Marcy crawled into bed with Maman, smelling the lily perfume that had been sprayed into the room, the one thing of note in an otherwise sparse hospital space. After an hour of making sure Maman hadn’t stopped breathing, she drifted off in a restless sleep where everything was plastic tubes and beeping coughing into her mind like syrup. Still, even then, she was dreaming before long, dreaming of car lights and pink and white and Paris, dreaming of white beach sand and that little white house.
She awoke with the room gray and cool from a rainy morning. The white of a nurse's apron flashing and disappearing like lightning.
Someone cleared their throat, and she realized her own burned, as did her eyes. It was as if the fog of sleep was still with her, always with her. Each day she faded more and more into that land of dreams, the other world she’d found herself in, the one with Tante Juliette's gentle smile. The one with Papa holding the brother she’d never held until then.
A cough. She looked across from her pale, sleeping mother. André was there, sitting, his hat in his twitching hands, hair almost fully gray.
what took you so long? Marcy wanted to say. He sighed when he looked at her, as if anticipating her chiding.
“Cousin,” he said.
“Cousin,” she replied.
“I didn't . . .” She didn't know if that was as much as a confession as she'd get from him, a man who operated the guillotine for a living and had only shed his sense of stoic masculinity about death so far. I didn't want to be too late. I don't want to see her die.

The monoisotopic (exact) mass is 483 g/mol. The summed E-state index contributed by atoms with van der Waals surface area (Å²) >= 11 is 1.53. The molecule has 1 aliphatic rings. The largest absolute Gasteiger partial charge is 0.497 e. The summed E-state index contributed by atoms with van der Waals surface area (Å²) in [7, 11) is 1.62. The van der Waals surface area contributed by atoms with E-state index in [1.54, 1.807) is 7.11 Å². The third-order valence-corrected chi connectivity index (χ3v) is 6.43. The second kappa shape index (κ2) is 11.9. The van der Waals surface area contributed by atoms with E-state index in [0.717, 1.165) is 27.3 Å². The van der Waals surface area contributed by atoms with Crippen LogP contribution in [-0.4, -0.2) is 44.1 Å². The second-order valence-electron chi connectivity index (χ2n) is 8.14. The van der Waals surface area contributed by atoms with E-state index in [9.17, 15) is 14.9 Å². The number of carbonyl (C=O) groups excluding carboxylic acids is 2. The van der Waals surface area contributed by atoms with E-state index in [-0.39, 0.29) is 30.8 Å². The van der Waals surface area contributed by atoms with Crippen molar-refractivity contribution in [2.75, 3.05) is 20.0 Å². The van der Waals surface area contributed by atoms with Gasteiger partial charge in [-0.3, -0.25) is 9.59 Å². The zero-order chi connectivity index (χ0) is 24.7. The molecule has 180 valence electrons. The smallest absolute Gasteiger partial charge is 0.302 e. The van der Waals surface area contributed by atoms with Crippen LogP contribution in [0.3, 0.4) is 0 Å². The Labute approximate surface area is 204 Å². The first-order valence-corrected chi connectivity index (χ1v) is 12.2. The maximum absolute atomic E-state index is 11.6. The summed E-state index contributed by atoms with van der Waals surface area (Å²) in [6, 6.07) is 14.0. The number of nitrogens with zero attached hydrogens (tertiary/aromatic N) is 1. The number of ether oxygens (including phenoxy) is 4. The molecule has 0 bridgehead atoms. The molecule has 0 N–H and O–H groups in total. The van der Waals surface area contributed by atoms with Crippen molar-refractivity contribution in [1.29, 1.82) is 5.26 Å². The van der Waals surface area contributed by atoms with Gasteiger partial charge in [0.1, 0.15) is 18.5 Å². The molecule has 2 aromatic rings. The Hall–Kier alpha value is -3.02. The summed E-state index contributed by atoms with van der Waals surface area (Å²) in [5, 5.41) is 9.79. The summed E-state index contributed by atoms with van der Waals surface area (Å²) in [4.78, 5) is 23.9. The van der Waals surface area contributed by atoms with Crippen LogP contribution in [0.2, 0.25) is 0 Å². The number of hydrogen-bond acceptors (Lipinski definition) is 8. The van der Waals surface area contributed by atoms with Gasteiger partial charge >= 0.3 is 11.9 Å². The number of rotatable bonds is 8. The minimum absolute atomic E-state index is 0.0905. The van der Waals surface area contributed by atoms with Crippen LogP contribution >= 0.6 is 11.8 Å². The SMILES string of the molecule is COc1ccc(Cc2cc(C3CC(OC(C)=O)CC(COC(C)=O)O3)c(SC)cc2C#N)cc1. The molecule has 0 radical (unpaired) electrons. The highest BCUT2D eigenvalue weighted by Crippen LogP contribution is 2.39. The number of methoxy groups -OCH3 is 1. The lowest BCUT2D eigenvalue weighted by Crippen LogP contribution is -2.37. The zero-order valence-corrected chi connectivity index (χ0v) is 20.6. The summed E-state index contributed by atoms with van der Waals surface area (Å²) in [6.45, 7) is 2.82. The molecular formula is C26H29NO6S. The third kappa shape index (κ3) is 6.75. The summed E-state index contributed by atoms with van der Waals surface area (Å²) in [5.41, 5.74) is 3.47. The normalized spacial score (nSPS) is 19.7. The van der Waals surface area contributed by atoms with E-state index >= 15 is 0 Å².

Well, Marcy didn't either, but she also didn't want to argue and disturb Maman. “Where are the others?”
“Waiting in the other room,” he said.
Rosalie kept walking on white sand, but one side of her was dark water and the other was fog. She felt—a warmth. Someone was here, or someones, sending sunlight to her.
(Anatole had always been her sunrise.)
They were ready for her. She swore her mouth was salt, that she'd crumble into the sand like Lot's wife.
The dead could wait, as dearly as she'd missed them and cradled them to her heart, even when it made her bleed. Her daughter and nephew needed her; they were still alive and suffering. Poor, poor Marcy with guilt she had no business settling on her shoulders. Rosalie had been alive for ninety years, feeling her skin grow thin as paper and fold tightly against her spine. There was no shame to be and by anyone. No one could fault her body for starting to darken with twilight in her veins, stars in her eyes.